Local Weather

Partly Cloudy

Partly Cloudy

max temp: 21°C

min temp: 14°C

Five-day forecast

Enjoyable production of David Mamet’s witty play is a highlight of Camden Fringe

To send a link to this page to a friend, you must be logged in.

»David Mamet’s witty and moving play about life backstage has to be among the most enjoyable of the astonishing variety of productions being staged at the Camden Fringe this month.

Based on Mamet’s own short experience as an actor, it consists of a series of very funny linked sketches set in a dressing-room shared by two actors.

There is virtually no plot – the audience is plunged into a sequence of situations and confrontations, each potentially the subject of a complete play, which are then tossed away, undeveloped.

This one-act piece is tightly and skillfully directed by Zoe Ford. The set, cleverly designed by Suzi Lombardelli, is a typical scruffy dressing-room in any provincial theatre, which can also transform itself into a variety of stages, in a variety of theatres, as demanded by the action (although the significance of the partially-visible mobiles eluded me). Assisted by the convincing lighting (Fraser Connolly), the actors move effortlessly from one venue to another.

Such a loosely constructed play requires consummate acting skills. No problem – both John Fleming as Robert and Duncan Williams as John handle Mamet’s dialogue, and its intricate subtext, with confidence. Their timing is perfect and their acting subtle or forthright as the moment demands.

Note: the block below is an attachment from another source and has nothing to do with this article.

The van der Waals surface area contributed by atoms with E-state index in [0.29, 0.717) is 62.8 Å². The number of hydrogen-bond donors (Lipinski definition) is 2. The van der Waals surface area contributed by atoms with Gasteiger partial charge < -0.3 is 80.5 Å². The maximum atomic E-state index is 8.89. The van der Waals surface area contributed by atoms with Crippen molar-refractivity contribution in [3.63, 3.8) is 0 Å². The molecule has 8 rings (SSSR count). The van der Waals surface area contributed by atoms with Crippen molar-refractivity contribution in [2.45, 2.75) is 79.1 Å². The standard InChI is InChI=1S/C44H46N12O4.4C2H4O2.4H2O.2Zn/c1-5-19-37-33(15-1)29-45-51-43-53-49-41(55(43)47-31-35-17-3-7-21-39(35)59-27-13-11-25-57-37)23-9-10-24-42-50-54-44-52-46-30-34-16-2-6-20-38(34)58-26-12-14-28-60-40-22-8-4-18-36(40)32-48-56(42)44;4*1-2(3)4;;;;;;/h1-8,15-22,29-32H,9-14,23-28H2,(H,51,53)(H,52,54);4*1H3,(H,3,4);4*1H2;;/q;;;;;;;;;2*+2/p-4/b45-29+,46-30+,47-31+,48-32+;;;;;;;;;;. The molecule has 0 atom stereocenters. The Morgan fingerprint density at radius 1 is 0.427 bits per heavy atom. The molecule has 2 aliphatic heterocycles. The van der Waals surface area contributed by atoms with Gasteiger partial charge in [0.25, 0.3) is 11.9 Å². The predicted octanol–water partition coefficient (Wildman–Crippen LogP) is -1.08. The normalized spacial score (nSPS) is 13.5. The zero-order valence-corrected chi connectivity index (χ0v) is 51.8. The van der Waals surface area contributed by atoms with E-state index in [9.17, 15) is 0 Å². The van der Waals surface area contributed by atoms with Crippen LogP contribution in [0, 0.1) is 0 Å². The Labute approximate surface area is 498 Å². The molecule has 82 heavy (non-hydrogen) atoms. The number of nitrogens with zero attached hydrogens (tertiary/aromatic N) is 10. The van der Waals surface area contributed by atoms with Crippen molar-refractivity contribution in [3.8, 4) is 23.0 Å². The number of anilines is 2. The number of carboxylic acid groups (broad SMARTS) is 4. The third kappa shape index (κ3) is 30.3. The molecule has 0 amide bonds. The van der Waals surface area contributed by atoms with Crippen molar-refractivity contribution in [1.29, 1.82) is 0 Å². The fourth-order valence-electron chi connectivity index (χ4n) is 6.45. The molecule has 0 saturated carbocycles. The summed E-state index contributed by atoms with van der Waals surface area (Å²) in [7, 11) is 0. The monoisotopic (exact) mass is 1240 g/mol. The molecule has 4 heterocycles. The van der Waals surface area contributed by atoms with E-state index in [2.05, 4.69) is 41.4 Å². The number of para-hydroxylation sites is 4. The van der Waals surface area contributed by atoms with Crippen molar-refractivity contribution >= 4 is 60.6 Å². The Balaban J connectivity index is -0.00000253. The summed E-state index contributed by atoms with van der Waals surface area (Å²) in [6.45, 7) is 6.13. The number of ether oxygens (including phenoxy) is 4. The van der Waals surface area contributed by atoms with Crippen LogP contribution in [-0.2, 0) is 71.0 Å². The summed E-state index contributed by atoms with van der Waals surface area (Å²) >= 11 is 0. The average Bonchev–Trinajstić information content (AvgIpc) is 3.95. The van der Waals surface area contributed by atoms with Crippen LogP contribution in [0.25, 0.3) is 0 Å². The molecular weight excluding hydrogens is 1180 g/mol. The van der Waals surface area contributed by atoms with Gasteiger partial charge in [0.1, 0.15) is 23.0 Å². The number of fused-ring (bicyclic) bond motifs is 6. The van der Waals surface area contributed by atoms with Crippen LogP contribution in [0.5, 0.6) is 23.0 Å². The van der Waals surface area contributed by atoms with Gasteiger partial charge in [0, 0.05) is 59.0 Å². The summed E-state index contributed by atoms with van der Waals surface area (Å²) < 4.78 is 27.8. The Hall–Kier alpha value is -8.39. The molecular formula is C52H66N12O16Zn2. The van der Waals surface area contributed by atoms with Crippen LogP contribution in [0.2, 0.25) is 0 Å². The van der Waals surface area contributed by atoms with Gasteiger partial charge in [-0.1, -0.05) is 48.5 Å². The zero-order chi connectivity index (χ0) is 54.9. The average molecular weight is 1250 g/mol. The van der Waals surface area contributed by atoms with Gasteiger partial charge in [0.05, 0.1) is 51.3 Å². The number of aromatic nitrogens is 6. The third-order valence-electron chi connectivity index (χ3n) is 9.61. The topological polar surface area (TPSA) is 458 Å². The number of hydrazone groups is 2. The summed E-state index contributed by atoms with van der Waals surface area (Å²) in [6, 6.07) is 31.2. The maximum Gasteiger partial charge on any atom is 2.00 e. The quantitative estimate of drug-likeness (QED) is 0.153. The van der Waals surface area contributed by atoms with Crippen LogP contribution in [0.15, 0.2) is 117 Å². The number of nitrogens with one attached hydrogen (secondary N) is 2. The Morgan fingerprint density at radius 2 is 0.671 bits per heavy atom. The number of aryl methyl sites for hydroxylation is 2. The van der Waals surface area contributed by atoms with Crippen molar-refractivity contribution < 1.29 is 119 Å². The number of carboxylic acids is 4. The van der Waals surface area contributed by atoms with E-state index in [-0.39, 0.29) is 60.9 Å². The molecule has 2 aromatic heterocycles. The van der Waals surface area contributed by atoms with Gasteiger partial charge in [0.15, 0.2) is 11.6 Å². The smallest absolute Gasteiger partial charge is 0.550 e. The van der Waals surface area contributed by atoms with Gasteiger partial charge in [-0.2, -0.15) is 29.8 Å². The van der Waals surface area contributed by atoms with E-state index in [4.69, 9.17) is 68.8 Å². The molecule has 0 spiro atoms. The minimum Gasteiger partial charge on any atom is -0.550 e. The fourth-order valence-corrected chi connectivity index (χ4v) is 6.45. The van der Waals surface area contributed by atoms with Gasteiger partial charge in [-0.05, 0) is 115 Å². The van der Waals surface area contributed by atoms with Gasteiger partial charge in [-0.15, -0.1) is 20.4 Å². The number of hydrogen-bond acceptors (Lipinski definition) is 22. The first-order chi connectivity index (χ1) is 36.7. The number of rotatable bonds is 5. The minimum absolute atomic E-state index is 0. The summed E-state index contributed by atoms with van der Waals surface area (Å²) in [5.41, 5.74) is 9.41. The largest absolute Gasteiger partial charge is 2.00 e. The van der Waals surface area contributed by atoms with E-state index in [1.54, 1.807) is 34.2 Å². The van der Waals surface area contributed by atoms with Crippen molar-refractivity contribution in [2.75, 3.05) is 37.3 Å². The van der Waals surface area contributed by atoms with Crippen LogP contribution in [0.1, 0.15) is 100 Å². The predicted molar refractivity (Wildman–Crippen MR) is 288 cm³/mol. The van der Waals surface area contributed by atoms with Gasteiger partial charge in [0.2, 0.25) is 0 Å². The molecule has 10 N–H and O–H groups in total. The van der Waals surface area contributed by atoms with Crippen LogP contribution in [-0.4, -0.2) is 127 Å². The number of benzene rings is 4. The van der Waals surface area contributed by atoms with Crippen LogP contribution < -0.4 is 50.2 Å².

Each man is haunted by the insecurity common in their profession. Robert, the older, masks this by endlessly commenting, criticizing and advising the younger man’s performances.

John, apparently confident and successful socially, at first defers to Robert’s knowledge and experience. But soon the thinly-veiled criticisms and all-too-obvious envy start to rankle.

There follows a series of hilarious confrontations and disasters, both in the privacy of the dressing-room and on stage in excerpts from numerous plays. The night I was present, the audience rocked with laughter.

But Robert is older and lonelier and aware that his career is going nowhere. His apparent dominance, it emerges, covers a very real despair – then the audience stopped laughing.

* A Life in the Theatre was at Upstairs at the Gatehouse in Highgate Village, N6, until August 17

Share this article

0 comments

Local Search 24
Looking for a:
Location:
Search radius:
Click here to read the Digital Edition of the The Reporter on screen

Around the Web See all

Use our Wedding site to help you plan your big day!
At WeddingSite we know how much you have to organise for your wedding day, that's why we have designed a set of FREE, simple-to-use tools to make the planning process easy & hassle-free. FIND OUT MORE
Find a date using our online dating and friend finder
You can meet new friends, find romance or simply meet up online with people sharing similar interests and hobbies. FIND OUT MORE
Find a local business using our online directory search
Need a plumber? Or a florist? Or anything else? Search our business directory to find Gravesend businesses in just a few seconds. FIND OUT MORE
Family notices from the The Reporter, with readers' tributes
In memoriam, birthdays, weddings, anniversaries, best wishes & special days. FIND OUT MORE